If the above doesn’t convince you of Jerry Byrd’s incredible influence on the world of country music, remember that he once signed a young Dolly Parton to a record deal. ‘Nuff said.

  1. Chris N.
    August 21, 2009 at 2:12 pm

    The sad part: For about six percent of the people reading this, the fact that Hawaii is a state will come as news.

  2. Rick
    August 21, 2009 at 6:02 pm

    Even sadder is that for one fateful day back in 1961 Hawaii recognized a baby born in Kenya as being delivered in Hawaii just to make sure he’d qualify decades later as a “Natural Born Citizen”….(lol)

    I’d like to nominate “My Isle of Golden Dreams” by The Miller Sisters who recorded the song for Sam Phillips’ SUN label back in 1955. Marty Robbins also loved that song but I’ll take the Miller’s version any day of the week.

    Also I nominate The Wild Jimbo’s original version of “Let’s Talk Dirty In Hawaiian” and the Japanese group Petty Booka’s wacky cover as well! To me this is the ultimate Hawaiian country song! (lol)

  3. Ron
    August 21, 2009 at 8:19 pm

    Rick – Not sure what you mean by original but “Let’s Talk Dirty in Hawaiian” was written and originally performed by John Prine. I listened to the Wild Jimbos and Prine’s version is better.

  4. Rick
    August 21, 2009 at 9:21 pm

    Ooops! Guess I should have checked the songwriter credits. DOH! The Wild Jimbo’s version is the first I ever heard of the song.

  5. PaulaW
    August 21, 2009 at 11:19 pm

    re: Hawaii

    I had read earlier today that Hawaii was not celebrating, but planning a demonstration aimed at seceding from the US. Cant find the article now, but a friend of mine in Hawaii just sent this information to me.
    I’m staying inside today…

    A few hundred Native Hawaiians marched through the street of downtown Honolulu with an effigy of a 15-foot Uncle Sam holding machine guns and riding in a tank made of cardboard. They chanted in Hawaiian, blew on conch shells, waved ti leaves and yelled, “We are not Americans! We want our country back!”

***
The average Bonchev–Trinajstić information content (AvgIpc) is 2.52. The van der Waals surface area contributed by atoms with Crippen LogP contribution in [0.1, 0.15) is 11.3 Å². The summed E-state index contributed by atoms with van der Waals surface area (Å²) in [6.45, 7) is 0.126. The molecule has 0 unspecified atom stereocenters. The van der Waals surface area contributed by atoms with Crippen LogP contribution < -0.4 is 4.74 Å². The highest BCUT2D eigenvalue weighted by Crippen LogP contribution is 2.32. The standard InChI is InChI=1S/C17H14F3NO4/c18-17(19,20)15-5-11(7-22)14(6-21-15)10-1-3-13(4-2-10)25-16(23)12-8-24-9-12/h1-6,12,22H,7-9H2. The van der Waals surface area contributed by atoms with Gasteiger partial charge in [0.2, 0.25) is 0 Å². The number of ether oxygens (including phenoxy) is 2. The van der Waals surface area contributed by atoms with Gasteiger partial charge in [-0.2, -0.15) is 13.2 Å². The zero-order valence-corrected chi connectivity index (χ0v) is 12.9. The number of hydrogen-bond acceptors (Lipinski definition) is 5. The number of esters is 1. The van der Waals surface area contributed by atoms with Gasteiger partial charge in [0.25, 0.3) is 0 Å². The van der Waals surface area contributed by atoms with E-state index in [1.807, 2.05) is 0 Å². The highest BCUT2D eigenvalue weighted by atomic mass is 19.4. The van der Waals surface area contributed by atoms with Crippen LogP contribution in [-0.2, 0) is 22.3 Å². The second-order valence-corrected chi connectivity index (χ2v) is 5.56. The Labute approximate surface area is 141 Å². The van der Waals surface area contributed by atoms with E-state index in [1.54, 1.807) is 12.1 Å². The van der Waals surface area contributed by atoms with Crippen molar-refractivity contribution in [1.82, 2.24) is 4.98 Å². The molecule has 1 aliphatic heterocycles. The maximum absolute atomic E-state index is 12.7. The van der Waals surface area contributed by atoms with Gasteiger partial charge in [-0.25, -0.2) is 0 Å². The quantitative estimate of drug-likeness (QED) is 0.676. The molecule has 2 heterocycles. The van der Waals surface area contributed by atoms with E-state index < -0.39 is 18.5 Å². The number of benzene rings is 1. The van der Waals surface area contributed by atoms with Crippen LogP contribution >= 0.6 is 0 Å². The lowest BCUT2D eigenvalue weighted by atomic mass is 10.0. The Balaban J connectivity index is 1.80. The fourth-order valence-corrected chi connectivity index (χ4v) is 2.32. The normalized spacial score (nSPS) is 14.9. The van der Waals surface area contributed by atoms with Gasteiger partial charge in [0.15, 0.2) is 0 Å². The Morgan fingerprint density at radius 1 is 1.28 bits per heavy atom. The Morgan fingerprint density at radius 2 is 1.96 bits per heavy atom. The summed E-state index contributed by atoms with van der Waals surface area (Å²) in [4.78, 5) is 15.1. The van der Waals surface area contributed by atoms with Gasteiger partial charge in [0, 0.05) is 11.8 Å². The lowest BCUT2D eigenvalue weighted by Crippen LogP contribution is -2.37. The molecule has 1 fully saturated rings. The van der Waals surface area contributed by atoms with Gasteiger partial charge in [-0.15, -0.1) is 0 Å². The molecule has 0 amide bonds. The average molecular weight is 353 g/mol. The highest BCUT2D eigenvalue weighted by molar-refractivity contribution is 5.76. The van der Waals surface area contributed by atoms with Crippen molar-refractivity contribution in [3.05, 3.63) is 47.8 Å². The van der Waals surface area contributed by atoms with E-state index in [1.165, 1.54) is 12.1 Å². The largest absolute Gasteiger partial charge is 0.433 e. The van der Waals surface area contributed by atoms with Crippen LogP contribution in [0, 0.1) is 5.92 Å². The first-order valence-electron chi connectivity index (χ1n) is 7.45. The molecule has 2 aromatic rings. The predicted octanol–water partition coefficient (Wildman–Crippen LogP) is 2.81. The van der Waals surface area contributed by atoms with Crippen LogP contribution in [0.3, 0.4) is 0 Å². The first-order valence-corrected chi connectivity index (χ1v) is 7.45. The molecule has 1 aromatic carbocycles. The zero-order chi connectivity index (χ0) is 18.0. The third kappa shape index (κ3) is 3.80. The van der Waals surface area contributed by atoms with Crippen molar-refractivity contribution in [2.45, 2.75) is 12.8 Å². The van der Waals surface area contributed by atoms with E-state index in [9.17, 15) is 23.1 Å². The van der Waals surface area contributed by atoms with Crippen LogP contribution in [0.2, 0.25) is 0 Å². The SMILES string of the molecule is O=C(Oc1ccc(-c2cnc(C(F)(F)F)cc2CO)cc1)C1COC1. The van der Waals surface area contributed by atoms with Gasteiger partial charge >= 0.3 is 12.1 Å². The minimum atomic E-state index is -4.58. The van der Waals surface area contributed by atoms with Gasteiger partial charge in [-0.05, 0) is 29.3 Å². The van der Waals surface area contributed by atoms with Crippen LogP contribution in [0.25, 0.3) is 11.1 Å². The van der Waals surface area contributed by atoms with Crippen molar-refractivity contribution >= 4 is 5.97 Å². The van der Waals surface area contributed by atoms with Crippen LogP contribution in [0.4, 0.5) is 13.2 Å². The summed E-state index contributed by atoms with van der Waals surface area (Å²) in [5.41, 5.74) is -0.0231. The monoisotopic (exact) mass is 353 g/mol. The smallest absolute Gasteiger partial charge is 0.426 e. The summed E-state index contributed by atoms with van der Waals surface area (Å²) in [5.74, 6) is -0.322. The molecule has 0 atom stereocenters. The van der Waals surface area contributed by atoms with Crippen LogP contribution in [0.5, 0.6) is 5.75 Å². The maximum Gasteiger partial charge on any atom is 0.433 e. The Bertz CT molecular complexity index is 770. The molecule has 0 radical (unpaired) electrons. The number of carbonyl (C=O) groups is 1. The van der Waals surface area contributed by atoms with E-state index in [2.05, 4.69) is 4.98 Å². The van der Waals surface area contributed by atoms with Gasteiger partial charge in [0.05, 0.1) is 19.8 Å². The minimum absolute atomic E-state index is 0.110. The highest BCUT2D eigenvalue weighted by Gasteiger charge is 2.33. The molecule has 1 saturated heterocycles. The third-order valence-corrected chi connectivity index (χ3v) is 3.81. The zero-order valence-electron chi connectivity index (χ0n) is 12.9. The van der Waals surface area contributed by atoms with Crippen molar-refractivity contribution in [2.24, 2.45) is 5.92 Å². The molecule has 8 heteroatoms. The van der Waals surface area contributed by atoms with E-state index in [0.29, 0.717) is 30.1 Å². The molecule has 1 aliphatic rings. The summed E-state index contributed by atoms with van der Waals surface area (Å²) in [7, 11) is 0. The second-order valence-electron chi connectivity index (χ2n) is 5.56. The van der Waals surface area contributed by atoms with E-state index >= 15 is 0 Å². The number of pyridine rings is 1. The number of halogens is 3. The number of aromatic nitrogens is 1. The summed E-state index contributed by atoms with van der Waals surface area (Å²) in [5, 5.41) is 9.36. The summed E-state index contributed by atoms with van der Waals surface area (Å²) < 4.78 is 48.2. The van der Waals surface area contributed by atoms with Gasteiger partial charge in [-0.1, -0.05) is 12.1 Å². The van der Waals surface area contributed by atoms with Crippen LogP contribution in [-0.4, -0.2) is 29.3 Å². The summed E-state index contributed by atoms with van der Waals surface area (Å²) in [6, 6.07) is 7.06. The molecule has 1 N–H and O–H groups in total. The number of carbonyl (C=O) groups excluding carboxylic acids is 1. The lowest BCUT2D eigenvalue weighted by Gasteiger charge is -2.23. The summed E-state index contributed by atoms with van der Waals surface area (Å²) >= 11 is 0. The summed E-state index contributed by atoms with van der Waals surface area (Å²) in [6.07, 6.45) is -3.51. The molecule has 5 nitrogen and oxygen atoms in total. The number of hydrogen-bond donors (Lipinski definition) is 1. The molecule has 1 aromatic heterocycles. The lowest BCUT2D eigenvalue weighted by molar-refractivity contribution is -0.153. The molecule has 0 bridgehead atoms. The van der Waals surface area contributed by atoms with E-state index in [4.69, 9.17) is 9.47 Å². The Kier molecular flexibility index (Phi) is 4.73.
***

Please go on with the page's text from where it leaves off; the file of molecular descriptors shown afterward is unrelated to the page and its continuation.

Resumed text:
“Genocide” and “imperialist” were written across the cardboard machine guns.

    At the end of the march, protesters knocked off Uncle Sam’s hat, which contained a U.S. flag from which they cut out a star that represented Hawaii. They held up the burning star to a crowd yelling “freedom.”

    “We were never the 50th state,” said Kaleo Farias, one of protesters that cut the U.S. flag. “It was an illusion, fabrication, something that was told to us that never happened. … We’re not part of the United States.”

  6. Rick
    August 22, 2009 at 12:48 am

    Wow Paula, if that last statement were true, then Obama’s presidency would be toast as far as us “Birthers” are concerned! (lol)

    These Hawaiian nationalists sound just like Chicago style “community organizers” to me. I wonder if this means they will receive part of the 5 billion (yes, that’s billion with a “b”) dollars earmarked for Obama’s old voter fraud specialist pals at ACORN in Obama’s “Porkulus Package”? I think the US should let a couple of the smaller islands revert back to these malcontents, (you know the former leper colonies) with stipulations no Chinese or Russian military bases will be allowed as these marxist radical idiots would likely prefer…

  7. Nicolas
    August 22, 2009 at 1:02 am

    “These Hawaiian nationalists sound just like Chicago style “community organizers” to me.”

    And you sound like a bitter Republican =)

  8. Vicki
    August 22, 2009 at 11:17 am

    Now back to the music: Wow Jake is fantastic! Thanks for bringing him here so others could see his brilliance.

  9. Juli
    August 22, 2009 at 2:54 pm

    Glad you like him, Vicki! I only seriously started getting into JS about 6 months ago, but he just blows me away.

  10. Ben Milam
    August 22, 2009 at 2:59 pm

    isn’t the steel guitar originally a Hawaiian instrument?

  11. Juli
    August 22, 2009 at 3:35 pm


    In the 1920s, a Hawaiian music trend swept America, which scholars Kathleen Drowne and Patrick Huber trace back to the 1915 Panama-Pacific International Exposition. Held in San Francisco, it exposed countless Americans to the irresistible sounds of steel guitar and ukulele.

  12. Ben Milam
    August 22, 2009 at 4:34 pm

    thanks juli! i find it fascinating how many influences make up the jambalaya that is country music.